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Lachlan Star (ASX:LSA) Is In A Good Position To Deliver On Growth Plans

Simply Wall St

We can readily understand why investors are attracted to unprofitable companies. For example, although software-as-a-service business Salesforce.com lost money for years while it grew recurring revenue, if you held shares since 2005, you'd have done very well indeed. But while history lauds those rare successes, those that fail are often forgotten; who remembers Pets.com?

Given this risk, we thought we'd take a look at whether Lachlan Star (ASX:LSA) shareholders should be worried about its cash burn. For the purpose of this article, we'll define cash burn as the amount of cash the company is spending each year to fund its growth (also called its negative free cash flow). First, we'll determine its cash runway by comparing its cash burn with its cash reserves.

View our latest analysis for Lachlan Star

When Might Lachlan Star Run Out Of Money?

You can calculate a company's cash runway by dividing the amount of cash it has by the rate at which it is spending that cash. When Lachlan Star last reported its balance sheet in December 2019, it had zero debt and cash worth AU$1.4m. In the last year, its cash burn was AU$387k. That means it had a cash runway of about 3.6 years as of December 2019. A runway of this length affords the company the time and space it needs to develop the business. You can see how its cash balance has changed over time in the image below.

ASX:LSA Historical Debt, March 23rd 2020

How Is Lachlan Star's Cash Burn Changing Over Time?

Because Lachlan Star isn't currently generating revenue, we consider it an early-stage business. So while we can't look to sales to understand growth, we can look at how the cash burn is changing to understand how expenditure is trending over time. Over the last year its cash burn actually increased by 21%, which suggests that management are increasing investment in future growth, but not too quickly. That's not necessarily a bad thing, but investors should be mindful of the fact that will shorten the cash runway. Admittedly, we're a bit cautious of Lachlan Star due to its lack of significant operating revenues. We prefer most of the stocks on this list of stocks that analysts expect to grow.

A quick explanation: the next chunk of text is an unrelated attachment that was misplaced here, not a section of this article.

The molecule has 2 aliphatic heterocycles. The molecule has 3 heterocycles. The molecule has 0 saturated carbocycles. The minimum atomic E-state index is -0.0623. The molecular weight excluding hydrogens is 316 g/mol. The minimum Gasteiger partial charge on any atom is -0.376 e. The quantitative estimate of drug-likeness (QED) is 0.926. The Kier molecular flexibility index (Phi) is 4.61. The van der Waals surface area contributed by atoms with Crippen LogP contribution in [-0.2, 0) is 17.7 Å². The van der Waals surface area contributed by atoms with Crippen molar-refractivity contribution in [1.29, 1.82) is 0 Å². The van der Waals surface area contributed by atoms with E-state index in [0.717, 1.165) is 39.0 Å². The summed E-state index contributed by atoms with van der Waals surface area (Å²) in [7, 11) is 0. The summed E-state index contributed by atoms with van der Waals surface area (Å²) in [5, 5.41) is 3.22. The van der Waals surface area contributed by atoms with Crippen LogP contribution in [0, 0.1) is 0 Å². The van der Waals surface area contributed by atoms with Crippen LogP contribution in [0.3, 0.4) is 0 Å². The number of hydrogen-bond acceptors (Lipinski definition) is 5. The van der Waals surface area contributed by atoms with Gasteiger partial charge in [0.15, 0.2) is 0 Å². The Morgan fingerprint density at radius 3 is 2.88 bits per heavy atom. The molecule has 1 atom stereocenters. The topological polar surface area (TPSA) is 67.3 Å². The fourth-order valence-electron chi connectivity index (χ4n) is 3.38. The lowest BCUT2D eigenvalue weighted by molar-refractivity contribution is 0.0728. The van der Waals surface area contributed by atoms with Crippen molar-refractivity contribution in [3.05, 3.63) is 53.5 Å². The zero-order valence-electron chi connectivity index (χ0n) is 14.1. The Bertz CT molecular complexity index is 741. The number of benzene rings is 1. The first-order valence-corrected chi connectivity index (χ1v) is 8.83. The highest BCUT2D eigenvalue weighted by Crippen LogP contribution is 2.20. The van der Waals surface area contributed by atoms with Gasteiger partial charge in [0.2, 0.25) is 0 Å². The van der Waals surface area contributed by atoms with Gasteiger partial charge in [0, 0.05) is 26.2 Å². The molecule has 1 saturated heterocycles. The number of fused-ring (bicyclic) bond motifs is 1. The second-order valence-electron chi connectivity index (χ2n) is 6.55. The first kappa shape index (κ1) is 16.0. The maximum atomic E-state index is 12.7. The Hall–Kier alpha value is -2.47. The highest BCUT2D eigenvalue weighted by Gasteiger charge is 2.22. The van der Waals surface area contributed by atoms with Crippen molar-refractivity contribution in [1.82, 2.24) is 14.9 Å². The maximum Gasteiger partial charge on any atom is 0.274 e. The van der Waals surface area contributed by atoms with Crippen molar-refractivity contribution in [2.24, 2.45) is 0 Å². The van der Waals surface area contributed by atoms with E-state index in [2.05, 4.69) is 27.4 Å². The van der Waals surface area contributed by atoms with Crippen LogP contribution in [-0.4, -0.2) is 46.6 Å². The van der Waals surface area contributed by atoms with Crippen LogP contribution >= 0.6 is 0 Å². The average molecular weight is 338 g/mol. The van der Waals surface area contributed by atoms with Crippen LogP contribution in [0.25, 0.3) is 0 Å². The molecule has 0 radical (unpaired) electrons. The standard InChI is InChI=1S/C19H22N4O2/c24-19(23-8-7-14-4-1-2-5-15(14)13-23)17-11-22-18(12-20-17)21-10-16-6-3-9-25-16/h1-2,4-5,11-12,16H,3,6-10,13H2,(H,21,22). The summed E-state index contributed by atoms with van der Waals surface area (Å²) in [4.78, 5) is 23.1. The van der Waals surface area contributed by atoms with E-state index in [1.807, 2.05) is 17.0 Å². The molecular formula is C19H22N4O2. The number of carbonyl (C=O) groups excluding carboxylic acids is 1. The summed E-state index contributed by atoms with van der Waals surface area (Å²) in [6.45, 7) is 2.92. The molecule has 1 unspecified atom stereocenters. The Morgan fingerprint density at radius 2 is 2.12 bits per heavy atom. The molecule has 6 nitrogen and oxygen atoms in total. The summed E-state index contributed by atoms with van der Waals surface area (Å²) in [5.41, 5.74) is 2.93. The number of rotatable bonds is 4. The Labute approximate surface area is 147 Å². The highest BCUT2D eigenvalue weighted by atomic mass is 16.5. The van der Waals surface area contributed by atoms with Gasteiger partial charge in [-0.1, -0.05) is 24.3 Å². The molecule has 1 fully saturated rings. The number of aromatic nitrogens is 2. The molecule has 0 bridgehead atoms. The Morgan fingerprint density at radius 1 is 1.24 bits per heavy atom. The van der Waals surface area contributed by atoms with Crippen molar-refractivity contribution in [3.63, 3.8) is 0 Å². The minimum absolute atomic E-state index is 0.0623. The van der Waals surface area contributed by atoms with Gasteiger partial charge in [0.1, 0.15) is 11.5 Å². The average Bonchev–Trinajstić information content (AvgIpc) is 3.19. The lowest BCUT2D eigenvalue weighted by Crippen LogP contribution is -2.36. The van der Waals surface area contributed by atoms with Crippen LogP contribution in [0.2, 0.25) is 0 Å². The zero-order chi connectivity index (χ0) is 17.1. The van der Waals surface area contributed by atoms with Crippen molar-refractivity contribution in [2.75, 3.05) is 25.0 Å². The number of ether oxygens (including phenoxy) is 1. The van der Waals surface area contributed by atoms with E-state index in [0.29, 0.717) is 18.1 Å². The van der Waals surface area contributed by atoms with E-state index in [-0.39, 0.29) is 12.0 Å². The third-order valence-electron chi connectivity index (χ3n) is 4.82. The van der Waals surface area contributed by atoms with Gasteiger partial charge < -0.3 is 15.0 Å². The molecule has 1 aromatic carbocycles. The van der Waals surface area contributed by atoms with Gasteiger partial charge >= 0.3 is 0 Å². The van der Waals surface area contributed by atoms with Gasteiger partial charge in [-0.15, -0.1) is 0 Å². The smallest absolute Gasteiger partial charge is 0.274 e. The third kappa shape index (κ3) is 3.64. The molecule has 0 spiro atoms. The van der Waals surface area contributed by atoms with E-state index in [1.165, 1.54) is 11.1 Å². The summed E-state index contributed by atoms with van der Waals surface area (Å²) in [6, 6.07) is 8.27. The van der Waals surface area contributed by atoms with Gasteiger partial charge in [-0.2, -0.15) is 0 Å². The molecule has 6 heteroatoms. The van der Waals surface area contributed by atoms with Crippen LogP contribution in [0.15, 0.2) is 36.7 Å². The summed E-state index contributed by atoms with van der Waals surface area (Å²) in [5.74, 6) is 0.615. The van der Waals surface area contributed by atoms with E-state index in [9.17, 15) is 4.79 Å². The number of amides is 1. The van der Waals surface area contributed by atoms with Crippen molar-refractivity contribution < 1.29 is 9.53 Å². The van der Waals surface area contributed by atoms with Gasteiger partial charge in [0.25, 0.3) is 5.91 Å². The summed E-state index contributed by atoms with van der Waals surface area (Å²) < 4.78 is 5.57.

How Hard Would It Be For Lachlan Star To Raise More Cash For Growth?

Given its cash burn trajectory, Lachlan Star shareholders may wish to consider how easily it could raise more cash, despite its solid cash runway. Companies can raise capital through either debt or equity. Commonly, a business will sell new shares in itself to raise cash to drive growth. We can compare a company's cash burn to its market capitalisation to get a sense for how many new shares a company would have to issue to fund one year's operations.

Since it has a market capitalisation of AU$3.0m, Lachlan Star's AU$387k in cash burn equates to about 13% of its market value. As a result, we'd venture that the company could raise more cash for growth without much trouble, albeit at the cost of some dilution.

So, Should We Worry About Lachlan Star's Cash Burn?

It may already be apparent to you that we're relatively comfortable with the way Lachlan Star is burning through its cash. For example, we think its cash runway suggests that the company is on a good path. Although its increasing cash burn does give us reason for pause, the other metrics we discussed in this article form a positive picture overall. After taking into account the various metrics mentioned in this report, we're pretty comfortable with how the company is spending its cash. Separately, we looked at different risks affecting the company and spotted 4 warning signs for Lachlan Star (of which 2 are a bit concerning!) you should know about.

Of course Lachlan Star may not be the best stock to buy. So you may wish to see this free collection of companies boasting high return on equity, or this list of stocks that insiders are buying.

If you spot an error that warrants correction, please contact the editor at editorial-team@simplywallst.com. This article by Simply Wall St is general in nature. It does not constitute a recommendation to buy or sell any stock, and does not take account of your objectives, or your financial situation. Simply Wall St has no position in the stocks mentioned.

We aim to bring you long-term focused research analysis driven by fundamental data. Note that our analysis may not factor in the latest price-sensitive company announcements or qualitative material. Thank you for reading.